Tuesday, January 26, 2010

Catharsis

I was initially loathe to report on the reaction that I'm about to describe, but it makes perfect sense to me now.

(Avatar Spoiler Alert #2!)

My favorite scene in Avatar was when the humans destroyed Hometree. I was actually giddy when the Marines coolly unleashed their arsenal at the roots, and I might have started cheering out loud when the tree started to fall, except that there were other people in the theater with the opposite sentiment who might not have appreciated my outburst. (It's a funny thing about recent James Cameron films - the highlight of Titanic was the sinking!)

Obviously I have nothing against a fictional race of tree-dwellers (Yes, I identified with the Indians with Dances with Wolves) so this response is coming from somewhere else. I think the tree-killing scene reminds me of something I wish we had done somewhere around the September 12, 2001 time-frame. Sure, it was satisfying to watch Saddam's statue topple in Baghdad a year and a half later, but it came nowhere close to Old school payback for this:



I think that one of the tragic truths of life is that people keep score, and they know who's winning and who's losing. Pacifists today may rant about the evils of Hiroshima and Dresden, but in the end there was absolutely no doubt about who won and who lost World War II. I don't think it's any coincidence that Japan and Germany - once the two deadliest nations on Earth - haven't harmed a fly in the last 65 years. By contrast, Al Qaeda and its sympathizers haven't suffered any dramatic back-breaking defeats. Sure, it hurts them to have free and democratic governments replacing anarchy and dictatorships, and it doesn't help them when a Predator drone takes out a carload of bad guys, but it doesn't cripple them.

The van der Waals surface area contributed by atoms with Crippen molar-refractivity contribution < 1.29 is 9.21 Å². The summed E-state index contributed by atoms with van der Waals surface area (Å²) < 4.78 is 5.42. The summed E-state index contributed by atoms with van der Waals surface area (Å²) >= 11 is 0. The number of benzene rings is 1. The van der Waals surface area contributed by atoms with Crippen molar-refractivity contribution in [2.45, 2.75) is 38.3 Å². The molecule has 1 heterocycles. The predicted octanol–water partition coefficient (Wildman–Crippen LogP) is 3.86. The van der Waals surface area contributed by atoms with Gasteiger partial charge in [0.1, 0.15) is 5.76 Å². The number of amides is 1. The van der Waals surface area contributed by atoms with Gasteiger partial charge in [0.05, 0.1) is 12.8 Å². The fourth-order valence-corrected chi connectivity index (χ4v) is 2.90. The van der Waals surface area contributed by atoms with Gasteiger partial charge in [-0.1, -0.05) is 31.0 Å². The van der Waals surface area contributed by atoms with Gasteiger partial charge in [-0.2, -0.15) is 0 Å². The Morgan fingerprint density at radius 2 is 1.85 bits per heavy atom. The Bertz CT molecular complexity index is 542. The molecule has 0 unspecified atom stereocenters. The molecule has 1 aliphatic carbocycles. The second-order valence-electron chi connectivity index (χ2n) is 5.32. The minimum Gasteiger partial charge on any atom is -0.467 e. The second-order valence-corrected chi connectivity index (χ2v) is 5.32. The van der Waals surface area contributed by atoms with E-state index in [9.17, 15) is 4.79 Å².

(Before someone comments that Hometree rallied the planet to a victory, let me point out the historical truth that the side who uses the biggest weapons tends to win. A more realistic ending to Avatar - assuming we accept the ludicrous callousness of the humans in this story - would have the Earthlings returning to Pandora with a boatload of no-nonsense nukes and radiation-proof mining equipment.)

I think we're a long way from winning the war that we're currently fighting. We're so far in fact, that half of the people reading this post don't even know that we're in a real global war in the first place. I hope we can win with our relatively low-keyed strategy of planting and supporting democratic governments in Middle Eastern Muslim countries. I fear that it's going to take a great deal more than that, and that we're going to learn this the hard way.

1 comment:

Cathy said...

Very Hanson-esque.

And. I'm afraid you're right.